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Four Years

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Unknown severity

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0 found helpful

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Unknown severity

Has Symptoms

Painful Urination

Looking for advice- she was feverish and showing symptoms of UTI. She began peeing in the house two days ago, which she has never done before. At that same time, she didn’t drink enough water for a few days. We’re on day 3, I started her on a cranberry supplement (not juice), she’s had a tbsp of apple cider vinegar with her dinner tonight. She’s been drinking water and I’ve been adding bone broth to encourage more water, but she had a fever tonight (I just broke it with a bath and ice bags). She pees a little bit at a time. She is not lethargic and is acting normal.

Aug. 8, 2020

Owner

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Dr. Michele K. DVM

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Thank you for your question. If dogs have urinary tract infections, the majority of the time, they need antibiotic treatment, and she would probably be much more comfortable if you had her seen by a veterinarian. They would be able to look at a urine sample to see what is going on, examine her, and get appropriate medications so that she feels better. I hope that all goes well for her.

Aug. 11, 2020

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Shoryie

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5 Years

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Unknown severity

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1 found helpful

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Unknown severity

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Not Urinating

Hi my dog has not peed in more than 24 hrs should I be concerned

July 14, 2020

Owner

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Jessica N. DVM

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1 Recommendations

Yes it would be concerning if your dog has been unable to urinate for the last 24 hours. He needs to see a veterinarian immediately to see if his bladder is enlarged and obstructed. Dogs can get a stone from the bladder that can travel down into the urethra and cause obstruction making them unable to urinate. If this continues the bladder may get large enough that it can rupture. Urethral obstruction can also lead to severely elevated kidney values.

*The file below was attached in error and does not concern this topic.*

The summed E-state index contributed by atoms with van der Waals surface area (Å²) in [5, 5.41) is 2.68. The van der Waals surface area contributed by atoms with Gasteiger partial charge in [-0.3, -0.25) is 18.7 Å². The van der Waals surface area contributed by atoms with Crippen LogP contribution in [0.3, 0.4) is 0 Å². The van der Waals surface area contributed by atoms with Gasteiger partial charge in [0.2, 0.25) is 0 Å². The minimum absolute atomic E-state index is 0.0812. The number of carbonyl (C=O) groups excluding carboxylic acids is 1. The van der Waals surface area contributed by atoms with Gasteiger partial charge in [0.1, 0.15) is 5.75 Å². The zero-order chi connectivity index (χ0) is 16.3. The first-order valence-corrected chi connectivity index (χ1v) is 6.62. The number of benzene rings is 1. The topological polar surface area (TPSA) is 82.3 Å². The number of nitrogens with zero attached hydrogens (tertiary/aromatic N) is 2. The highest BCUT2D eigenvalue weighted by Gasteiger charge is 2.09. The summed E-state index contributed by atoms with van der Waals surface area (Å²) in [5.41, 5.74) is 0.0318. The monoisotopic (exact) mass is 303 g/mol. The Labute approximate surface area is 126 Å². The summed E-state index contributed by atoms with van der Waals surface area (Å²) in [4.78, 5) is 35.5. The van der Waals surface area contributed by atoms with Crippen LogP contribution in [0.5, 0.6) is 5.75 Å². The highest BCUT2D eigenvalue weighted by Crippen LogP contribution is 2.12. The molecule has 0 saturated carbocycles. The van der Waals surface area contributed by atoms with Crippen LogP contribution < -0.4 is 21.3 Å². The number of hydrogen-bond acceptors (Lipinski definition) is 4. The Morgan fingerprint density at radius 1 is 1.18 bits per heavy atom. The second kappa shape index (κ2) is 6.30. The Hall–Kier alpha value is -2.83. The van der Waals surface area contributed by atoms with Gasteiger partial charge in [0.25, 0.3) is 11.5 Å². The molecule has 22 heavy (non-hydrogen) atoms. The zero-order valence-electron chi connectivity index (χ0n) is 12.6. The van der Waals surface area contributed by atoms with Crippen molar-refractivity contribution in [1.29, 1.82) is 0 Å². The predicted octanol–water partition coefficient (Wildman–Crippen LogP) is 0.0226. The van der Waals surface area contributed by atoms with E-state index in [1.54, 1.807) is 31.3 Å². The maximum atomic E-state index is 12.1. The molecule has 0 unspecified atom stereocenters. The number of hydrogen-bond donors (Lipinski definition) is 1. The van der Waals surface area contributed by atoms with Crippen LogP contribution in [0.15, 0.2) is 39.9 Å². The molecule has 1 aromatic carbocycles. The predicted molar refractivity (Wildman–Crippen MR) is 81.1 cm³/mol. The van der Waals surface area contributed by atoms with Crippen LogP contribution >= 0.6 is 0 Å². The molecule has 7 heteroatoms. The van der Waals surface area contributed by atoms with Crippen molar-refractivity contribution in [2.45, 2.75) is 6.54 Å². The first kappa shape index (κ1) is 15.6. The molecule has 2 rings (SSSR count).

July 14, 2020

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Jasper

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Bernedoodle

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5 Months

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Mild severity

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Mild severity

Has Symptoms

Frequent Urination
White Blood Cells In Urine

Our 5 month old male Bernedoodle puppy has had chronic urinary problems since we got him, at 10 weeks old. When we first got him, he needed to urinate literally every 5 minutes. We took a urine sample to the vet, which had crystals and white blood cells in it = UTI and on antibiotics. 2 weeks later, no crystals in the urine, but still many white blood cells. Cystocentesis determined the urine in the bladder was fine, but the infection was happening further down the line. Pup was sent for an ultrasound, where they determined he produces a larger that normal amount of male discharge and it had caused an infection under the foreskin. Flushed it out, on antibiotics. Fast forward to last week. Brought him in for his round of immunizations and they tested his urine = white blood cells again, just like before. Now the Dr. diagnosed him with chronic granulated urethritis and he's on anti-inflammatory meds for life. I am seriously questioning whether this is definitely what his problem is. Vet said they "have ruled everything else out." I just don't know what's going on with him?

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Sadie

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Maltipoo

dog-age-icon

12 Years

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Moderate severity

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Moderate severity

Has Symptoms

Swelling
Incontinence

2 weeks ago my dog had bladder surgery to remove a bladder stone and one that was stuck in her urethra. She’s still having incontinence and dribbling which the vet said she may just need more time to heal. However now I noticed her skin is swollen above her urethra and kind of sagging down. No blood in urine/urethra and no redness to her urethra either. She can hold urine for 4h at night but can only go 20min without squatting if she’s up and about. Could it be urethritis? Or is a bladder prolapse something that can happen in dogs?

Urethritis Average Cost

From 532 quotes ranging from $300 - $1,000

Average Cost

$400